“And let’s be frank: we’ve already had a massive disaster with COVID and our hospitality industry is trying to recover from that. Now we’re going to have a double-hit, a potential double-whammy, with pollution to our fisheries? I think we really have to take a minute and think about that.”

The resolution, which is expected to be introduced to the City Council on April 8, also links plastic production to environmental racism concerns. It notes that the industrial corridor between New Orleans and Baton Rouge known as Cancer Alley is home to more than 150 petrochemical plants, and those plants have a disproportionate effect on communities of color.

“It is the responsibility of all New Orleanians to prioritize the health of our citizens as well as stand in solidarity with the residents of Cancer Alley,” the resolution reads.

Dickie Brennan & Co. Joins The Fight

In a letter to City Council members, Dickie Brennan & Co. managing partner Steven Pettus offered his company’s support for the resolution.

“We have learned that the delicate nature of our seafood products can be decimated by seemingly unrelated acts,” Pettus wrote, citing the BP oil spill, the repeated openings of freshwater diversions into coastal estuaries, and the recent nurdle spill.

“This plastic will exist in our waterways for thousands of years, obstructing the bellies of birds and fish. The petrochemical industry is a threat to our wildlife, our communities, our seafood industry, and our economy in Louisiana.”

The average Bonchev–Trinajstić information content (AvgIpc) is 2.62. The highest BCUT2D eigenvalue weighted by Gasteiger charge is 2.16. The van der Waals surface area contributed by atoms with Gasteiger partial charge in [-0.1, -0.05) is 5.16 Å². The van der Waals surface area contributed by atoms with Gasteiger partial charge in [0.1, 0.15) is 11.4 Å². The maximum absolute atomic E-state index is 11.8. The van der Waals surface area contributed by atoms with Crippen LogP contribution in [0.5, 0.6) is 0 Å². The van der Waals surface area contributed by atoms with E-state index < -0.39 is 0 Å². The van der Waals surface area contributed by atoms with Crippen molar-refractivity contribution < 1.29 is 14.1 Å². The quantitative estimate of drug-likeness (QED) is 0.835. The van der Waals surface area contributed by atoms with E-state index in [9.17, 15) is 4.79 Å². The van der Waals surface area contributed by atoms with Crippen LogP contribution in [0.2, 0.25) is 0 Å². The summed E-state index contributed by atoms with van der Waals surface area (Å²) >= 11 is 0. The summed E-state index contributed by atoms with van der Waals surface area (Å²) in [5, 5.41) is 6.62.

The letter points out that Formosa has come under fire for pollution near manufacturing locations in Texas and, and suggests the Mississippi River could see more nurdle pollution if the Sunshine Project is ultimately approved.

The letter concludes with the admission that the Formosa project could positively benefit the regional workforce with new jobs, but makes the case that “we should recognize the negative impact this would have on our seafood industry and the scores of jobs dependent on that sector of the economy.”

Support for the Coastal Desk comes from the Greater New Orleans Foundation, the Walton Family Foundation, and local listeners.

Correction: a previous version of this story misspelled the first name of Councilmember Cyndi Nguyen.

As Coastal Reporter, Travis Lux covers flood protection, coastal restoration, infrastructure, the energy and seafood industries, and the environment. In this role he's reported on everything from pipeline protests in the Atchafalaya swamp, to how shrimpers cope with low prices. He had a big hand in producing the series, New Orleans: Ready Or Not?, which examined how prepared New Orleans is for a future with more extreme weather. In 2017, Travis co-produced two episodes of TriPod: New Orleans at 300 examining New Orleans' historic efforts at flood protection. One episode, NOLA vs Nature: The Other Biggest Flood in New Orleans History, was recognized with awards from the Public Radio News Directors and the New Orleans Press Club. His stories often find a wider audience on national programs, too, like NPR's Morning Edition, WBUR's Here and Now, and WHYY's The Pulse.